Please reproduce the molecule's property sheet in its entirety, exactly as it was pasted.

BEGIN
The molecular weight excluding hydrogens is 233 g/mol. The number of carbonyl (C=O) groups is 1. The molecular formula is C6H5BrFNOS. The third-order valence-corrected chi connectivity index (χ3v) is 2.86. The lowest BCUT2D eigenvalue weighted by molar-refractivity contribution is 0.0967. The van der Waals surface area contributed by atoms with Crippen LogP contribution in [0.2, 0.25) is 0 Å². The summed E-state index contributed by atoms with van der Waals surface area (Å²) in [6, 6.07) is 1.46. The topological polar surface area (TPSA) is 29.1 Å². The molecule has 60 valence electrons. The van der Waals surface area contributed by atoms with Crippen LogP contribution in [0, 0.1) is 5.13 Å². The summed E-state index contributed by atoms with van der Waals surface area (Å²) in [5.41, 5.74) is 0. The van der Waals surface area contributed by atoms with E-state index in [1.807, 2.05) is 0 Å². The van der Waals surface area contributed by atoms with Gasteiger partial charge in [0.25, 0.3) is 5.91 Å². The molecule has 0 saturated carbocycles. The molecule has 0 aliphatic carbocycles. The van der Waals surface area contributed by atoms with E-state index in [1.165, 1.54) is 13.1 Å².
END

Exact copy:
The molecular weight excluding hydrogens is 233 g/mol. The number of carbonyl (C=O) groups is 1. The molecular formula is C6H5BrFNOS. The third-order valence-corrected chi connectivity index (χ3v) is 2.86. The lowest BCUT2D eigenvalue weighted by molar-refractivity contribution is 0.0967. The van der Waals surface area contributed by atoms with Crippen LogP contribution in [0.2, 0.25) is 0 Å². The summed E-state index contributed by atoms with van der Waals surface area (Å²) in [6, 6.07) is 1.46. The topological polar surface area (TPSA) is 29.1 Å². The molecule has 60 valence electrons. The van der Waals surface area contributed by atoms with Crippen LogP contribution in [0, 0.1) is 5.13 Å². The summed E-state index contributed by atoms with van der Waals surface area (Å²) in [5.41, 5.74) is 0. The van der Waals surface area contributed by atoms with E-state index in [1.807, 2.05) is 0 Å². The van der Waals surface area contributed by atoms with Gasteiger partial charge in [0.25, 0.3) is 5.91 Å². The molecule has 0 saturated carbocycles. The molecule has 0 aliphatic carbocycles. The van der Waals surface area contributed by atoms with E-state index in [1.165, 1.54) is 13.1 Å².